D&E .22LR 1874 Gatling Gun Build
Posted 02 March 2011 - 11:03 PM
I guess I will just have to wait and see. If the color varies, one solution would be to iron plate the barrels in the same fashion that Winchester Arms used on their early Stainless Barrels. The barrels were polished, plated and then hot blued resulting in a deep black uniform color.
I have a 1956 stamped .243 Winchester Model 70 Bull Gun that was built in the Winchester Custom Shop around the time or just before the .243 was commerically released. This gun has a stainless barrel that is matt finished with a deep black color the matches the receiver quite nicely. This is by far the most accurate gun I have ever owned. It has fired 5 shot groups that measured under .18" at 100 yards, (one small ragged hole). I used to shoot this gun regularly in reduced range High Power Matches until I got too old and fat to compete.
Posted 09 March 2011 - 09:20 PM
I still need to drill a few holes in the BASE PLATE but there's no rush for that.
One thing that is dawning on me, is that there is no method of securing these keys in place. I suspect they'll come loose when firing. If they do, I'll have to fit a detent to them.
Oh, I also did some more work on the 5th barrel. It's all turned down, but still needs some TLC with sandpaper. This one is about 0.2mm under diameter which has annoyed me slightly.
Posted 30 March 2011 - 01:35 PM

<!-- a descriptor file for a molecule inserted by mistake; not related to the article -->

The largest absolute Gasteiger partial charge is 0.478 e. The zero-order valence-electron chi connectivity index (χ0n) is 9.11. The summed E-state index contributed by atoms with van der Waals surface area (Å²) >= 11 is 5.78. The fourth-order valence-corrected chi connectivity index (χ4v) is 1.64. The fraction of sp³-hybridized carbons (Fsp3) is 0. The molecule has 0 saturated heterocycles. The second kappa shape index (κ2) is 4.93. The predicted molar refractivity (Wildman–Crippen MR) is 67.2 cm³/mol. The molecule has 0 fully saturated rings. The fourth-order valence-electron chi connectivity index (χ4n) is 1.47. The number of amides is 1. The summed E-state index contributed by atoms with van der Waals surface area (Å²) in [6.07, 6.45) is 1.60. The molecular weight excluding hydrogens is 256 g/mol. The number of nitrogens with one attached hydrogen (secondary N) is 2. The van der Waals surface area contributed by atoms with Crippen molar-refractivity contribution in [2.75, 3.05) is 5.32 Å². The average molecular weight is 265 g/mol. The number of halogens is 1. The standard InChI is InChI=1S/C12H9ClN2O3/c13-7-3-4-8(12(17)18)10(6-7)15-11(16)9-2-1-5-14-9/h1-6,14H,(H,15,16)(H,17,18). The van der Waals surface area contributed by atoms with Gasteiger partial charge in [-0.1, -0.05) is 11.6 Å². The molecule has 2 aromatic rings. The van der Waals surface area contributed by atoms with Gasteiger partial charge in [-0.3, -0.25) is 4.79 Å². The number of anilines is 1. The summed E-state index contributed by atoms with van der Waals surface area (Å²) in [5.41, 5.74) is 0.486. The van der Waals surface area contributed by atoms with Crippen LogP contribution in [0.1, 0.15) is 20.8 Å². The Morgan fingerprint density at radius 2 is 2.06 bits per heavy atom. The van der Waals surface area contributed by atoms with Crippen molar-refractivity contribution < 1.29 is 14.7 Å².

As far as getting the same colour on different metals, I hadn't thought about getting them plated first. I don't think I'll need to do that, but it's certainly something worth remembering for future jobs. I intend to do a 7.62 Gatling at some stage and I suspect I'll end up with barrels from different suppliers on that.
Posted 04 April 2011 - 09:52 PM
Here the barrel assembly is almost complete. After previously deciding to alter the position of the BARREL RING I need to make a new SHAFT and FRONT SHAFT to the correct length.
Here's the rear of the BREACH RING. I need to cut a groove in the rear for the extractor claws of the bolts to fit into.
Here's the muzzle end of the barrels. I intend to lap the bolts into the BARREL RING so that they are a snug fit. I'll do that over the next few days with any luck. There will be a 5mm gap between the BARREL RING and the hexagonal section.
Posted 06 April 2011 - 03:31 PM
The groove in the barrels left so small a piece on the barrel that it broke off when fired. I removed it and cleaned up the barrels.
I made my bolts to be able to be used in any position. On my rebuild I am going to follow your lead and fit them into only one position. I made bolts by silver soldering the lug and by turning the lug. I prefer turning in one piece.
I hope you do not have the misfiring problems I have had.
Posted 06 April 2011 - 03:39 PM
On a rebuild I am going to make the shaft one piece with threaded sleeves for tightening. The shaft will be a larger diameter but cannot be seen. It will have key ways.
Posted 06 April 2011 - 10:06 PM
I also had a print with a grooved BREECH RING and a grooveless BREECH RING. I assumed the grooveless one was just an extra print in the same way that some other parts have half finished prints as well as completed prints.
I can see that a grooveless BREECH RING can be used, but the barrel still needs a cut out of it for the extractor part of the bolt to go into. If there isn't a cut out on the barrel at least, the extractor would stop the bolt going fully into battery.
This picture(below) shows the bolt in battery and a round of ammunition in the chamber. As far as I can work out, the whole of the case is supported other than the part where the groove is which is very small (2.5mm long and about 1/3 of the circumference). Is this too much to be unsupported?